First it was the controversial approval of Alzheimer’s drug Aduhelm that came under intense scrutiny. Now Biogen’s marketing tactics are drawing heat as well.
Critics took issue with a Biogen-funded online symptom screener, called “It’s Time We Know,” launched in early May. The screener poses six questions about the frequency of a person’s experiences that may qualify as early signs of mild cognitive impairment (MCI), such as struggling to come up with a word or asking the same question repeatedly.
But even when the respondent checks “never” to all questions, the quiz issues a “talk to your doctor” recommendation, Kaiser Health News noted. While some of the website’s symptoms can be signs of dementia or cognitive impairment, the quiz “overly medicalize[s] very common events that most adults experience in the course of daily life,” Dr. Jerry Avorn, a Harvard Medical School professor, told KHN.
The quiz is part of an overly broad effort by Biogen to persuade adults they may have mild cognitive impairment and that MCI is an early form of Alzheimer’s disease warranting a doctor visit and additional memory testing, according to Dr. Adriane Fugh-Berman, a Georgetown University Medical Center professor who runs PharmedOut, which examines industry influence on medicine.
In addition, the Biogen website cites misleading information about the prevalence of MCI and its link to Alzheimer’s, Berman argued in an earlier op/ed. The campaign also includes a paid post in The New York Times, a Facebook page and partnerships designed to increase access to cognitive testing.
The criticism came as Biogen execs used its second-quarter investor call to defend Aduhelm’s accelerated approval and deny the existence of any improprieties in the FDA’s review. “I want to be clear that Biogen stands behind the integrity of the review process,” Biogen CEO Michel Vounatsos said on the call.
Aduhelm has been mired in controversy since its approval by the Food and Drug Administration on June 7. About a month later, FDA acting head Dr. Janet Woodcock called for a federal inquiry into the agency’s process for reviewing the medicine. Her request came as several lawmakers launched probes of their own and Biogen asked the FDA to narrow the drug’s label to people only in the earliest stages of Alzheimer’s – those with MCI or mild dementia.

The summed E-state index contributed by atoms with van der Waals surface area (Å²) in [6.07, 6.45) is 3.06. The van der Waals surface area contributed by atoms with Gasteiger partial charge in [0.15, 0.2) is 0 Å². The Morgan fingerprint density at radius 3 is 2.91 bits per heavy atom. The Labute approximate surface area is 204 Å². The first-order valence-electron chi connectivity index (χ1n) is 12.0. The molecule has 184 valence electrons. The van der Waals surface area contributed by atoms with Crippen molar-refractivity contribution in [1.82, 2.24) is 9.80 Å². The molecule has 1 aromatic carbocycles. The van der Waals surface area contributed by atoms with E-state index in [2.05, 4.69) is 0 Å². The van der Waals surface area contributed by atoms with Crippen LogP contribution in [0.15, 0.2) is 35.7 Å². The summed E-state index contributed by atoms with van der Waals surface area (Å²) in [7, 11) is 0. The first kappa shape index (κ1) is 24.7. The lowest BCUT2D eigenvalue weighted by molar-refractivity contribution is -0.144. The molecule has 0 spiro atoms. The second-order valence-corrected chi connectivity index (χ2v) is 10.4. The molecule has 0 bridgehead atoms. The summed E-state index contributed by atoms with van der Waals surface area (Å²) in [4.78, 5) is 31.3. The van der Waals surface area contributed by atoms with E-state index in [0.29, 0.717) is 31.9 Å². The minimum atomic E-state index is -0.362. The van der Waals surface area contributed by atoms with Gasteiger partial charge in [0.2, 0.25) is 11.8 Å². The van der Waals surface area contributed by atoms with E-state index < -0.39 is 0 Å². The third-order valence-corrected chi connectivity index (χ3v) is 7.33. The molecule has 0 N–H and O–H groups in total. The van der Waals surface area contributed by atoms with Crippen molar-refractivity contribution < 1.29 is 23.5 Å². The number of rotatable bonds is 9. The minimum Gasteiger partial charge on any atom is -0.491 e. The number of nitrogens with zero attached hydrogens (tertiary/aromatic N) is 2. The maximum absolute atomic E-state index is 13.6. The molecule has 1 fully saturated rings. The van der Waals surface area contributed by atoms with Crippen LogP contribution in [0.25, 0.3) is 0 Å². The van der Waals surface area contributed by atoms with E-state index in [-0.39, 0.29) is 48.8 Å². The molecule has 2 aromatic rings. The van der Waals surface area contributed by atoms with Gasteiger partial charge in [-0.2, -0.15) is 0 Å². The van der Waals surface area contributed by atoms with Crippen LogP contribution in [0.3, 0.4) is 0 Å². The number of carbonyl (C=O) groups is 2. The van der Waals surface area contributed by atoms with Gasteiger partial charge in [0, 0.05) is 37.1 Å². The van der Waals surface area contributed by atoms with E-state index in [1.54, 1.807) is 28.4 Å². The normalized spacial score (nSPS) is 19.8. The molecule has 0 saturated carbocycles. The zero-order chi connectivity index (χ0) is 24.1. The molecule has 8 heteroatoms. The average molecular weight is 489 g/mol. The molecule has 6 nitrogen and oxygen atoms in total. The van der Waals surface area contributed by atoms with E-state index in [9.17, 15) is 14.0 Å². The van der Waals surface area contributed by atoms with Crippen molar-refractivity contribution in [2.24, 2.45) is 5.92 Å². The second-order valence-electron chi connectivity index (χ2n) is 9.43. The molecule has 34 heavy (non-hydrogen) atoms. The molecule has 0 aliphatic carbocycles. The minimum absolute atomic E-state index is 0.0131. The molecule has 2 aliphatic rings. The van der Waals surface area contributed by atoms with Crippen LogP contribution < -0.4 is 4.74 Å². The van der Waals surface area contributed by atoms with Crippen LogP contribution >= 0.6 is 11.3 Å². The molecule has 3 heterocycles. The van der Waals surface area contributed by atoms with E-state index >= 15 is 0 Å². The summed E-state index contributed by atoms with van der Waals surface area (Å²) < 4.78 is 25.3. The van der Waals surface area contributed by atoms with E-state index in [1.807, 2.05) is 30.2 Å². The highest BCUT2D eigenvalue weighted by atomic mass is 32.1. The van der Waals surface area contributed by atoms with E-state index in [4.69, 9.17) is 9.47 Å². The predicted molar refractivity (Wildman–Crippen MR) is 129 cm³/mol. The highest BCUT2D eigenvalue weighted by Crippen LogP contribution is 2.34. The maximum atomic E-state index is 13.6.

Aduhelm’s clinical trial data were equivocal at best, leaving significant uncertainty about whether the drug actually confers any benefit to patients’ lives. Outside advisors had voted 10-0 against approval last year and internal memos revealed that FDA’s own statisticians had also been against approval.
Meanwhile, recent reports from STAT and The New York Times revealed an ex parte meeting between Biogen research head Al Sandrock and a top FDA official. This raised the specter of improper industry influence dating back to spring 2019.
Sandrock and Vounatsos issued an open letter saying they welcomed these discussions but also decrying what they argue has been “a turn outside the boundaries of legitimate scientific deliberation.” Aduhlem, the two wrote, has been the subject of “extensive misinformation and misunderstanding.”
Biogen reported initial Aduhelm sales of just $1.6 million, due to the short window between the drug’s June launch and the close of the second quarter. A certain amount of that was due to medical centers stocking inventory, according to Vounatsos, and sales are expected to ramp slowly as insurance coverage is sorted out.
Yet a number of insurers, including United Healthcare, have pushed back. Additionally, Medicare has initiated a procedure that could curtail access (Medicare patients are expected to comprise the bulk of Aduhelm recipients), while the Cleveland Clinic and Mount Sinai were among medical centers that said they would not offer the drug to their patients.
The surrounding controversy has resulted in a good deal of “background noise,” Vounatsos acknowledged during the investor call. “Overall, [the launch] is a bit slower than what we assumed, but we’re making tremendous progress with some positives and some headwinds.”